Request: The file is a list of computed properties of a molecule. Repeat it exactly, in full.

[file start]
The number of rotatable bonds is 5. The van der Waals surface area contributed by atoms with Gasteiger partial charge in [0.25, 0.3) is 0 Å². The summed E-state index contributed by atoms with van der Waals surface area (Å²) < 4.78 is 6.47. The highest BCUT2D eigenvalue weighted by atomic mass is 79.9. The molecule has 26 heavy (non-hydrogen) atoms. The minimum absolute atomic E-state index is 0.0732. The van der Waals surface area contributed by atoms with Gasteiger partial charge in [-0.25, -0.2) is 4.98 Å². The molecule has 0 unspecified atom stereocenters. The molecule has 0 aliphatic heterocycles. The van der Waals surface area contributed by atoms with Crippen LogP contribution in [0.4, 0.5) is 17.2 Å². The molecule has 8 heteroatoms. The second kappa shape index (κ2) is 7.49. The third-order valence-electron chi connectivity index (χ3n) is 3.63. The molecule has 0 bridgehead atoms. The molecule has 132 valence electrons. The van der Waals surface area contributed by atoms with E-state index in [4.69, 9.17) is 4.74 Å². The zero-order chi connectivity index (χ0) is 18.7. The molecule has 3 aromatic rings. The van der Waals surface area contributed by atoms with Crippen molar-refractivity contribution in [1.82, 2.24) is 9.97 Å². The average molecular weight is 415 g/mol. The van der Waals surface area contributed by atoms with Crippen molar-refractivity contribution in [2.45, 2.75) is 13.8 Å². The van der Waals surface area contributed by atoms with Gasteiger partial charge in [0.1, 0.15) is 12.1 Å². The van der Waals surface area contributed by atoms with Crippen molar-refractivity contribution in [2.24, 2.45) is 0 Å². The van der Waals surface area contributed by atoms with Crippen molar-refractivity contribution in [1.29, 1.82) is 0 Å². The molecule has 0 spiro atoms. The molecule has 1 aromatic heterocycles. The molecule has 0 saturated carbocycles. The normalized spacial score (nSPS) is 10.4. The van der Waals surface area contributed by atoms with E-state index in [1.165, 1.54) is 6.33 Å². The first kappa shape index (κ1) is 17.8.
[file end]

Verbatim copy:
The number of rotatable bonds is 5. The van der Waals surface area contributed by atoms with Gasteiger partial charge in [0.25, 0.3) is 0 Å². The summed E-state index contributed by atoms with van der Waals surface area (Å²) < 4.78 is 6.47. The highest BCUT2D eigenvalue weighted by atomic mass is 79.9. The molecule has 26 heavy (non-hydrogen) atoms. The minimum absolute atomic E-state index is 0.0732. The van der Waals surface area contributed by atoms with Gasteiger partial charge in [-0.25, -0.2) is 4.98 Å². The molecule has 0 unspecified atom stereocenters. The molecule has 0 aliphatic heterocycles. The van der Waals surface area contributed by atoms with Crippen LogP contribution in [0.4, 0.5) is 17.2 Å². The molecule has 8 heteroatoms. The second kappa shape index (κ2) is 7.49. The third-order valence-electron chi connectivity index (χ3n) is 3.63. The molecule has 0 bridgehead atoms. The molecule has 132 valence electrons. The van der Waals surface area contributed by atoms with E-state index in [4.69, 9.17) is 4.74 Å². The zero-order chi connectivity index (χ0) is 18.7. The molecule has 3 aromatic rings. The van der Waals surface area contributed by atoms with Crippen molar-refractivity contribution in [1.82, 2.24) is 9.97 Å². The average molecular weight is 415 g/mol. The van der Waals surface area contributed by atoms with Crippen molar-refractivity contribution in [2.45, 2.75) is 13.8 Å². The van der Waals surface area contributed by atoms with Gasteiger partial charge in [0.1, 0.15) is 12.1 Å². The van der Waals surface area contributed by atoms with Crippen molar-refractivity contribution in [2.24, 2.45) is 0 Å². The van der Waals surface area contributed by atoms with Crippen molar-refractivity contribution in [1.29, 1.82) is 0 Å². The molecule has 0 spiro atoms. The molecule has 1 aromatic heterocycles. The molecule has 0 saturated carbocycles. The normalized spacial score (nSPS) is 10.4. The van der Waals surface area contributed by atoms with E-state index in [1.165, 1.54) is 6.33 Å². The first kappa shape index (κ1) is 17.8.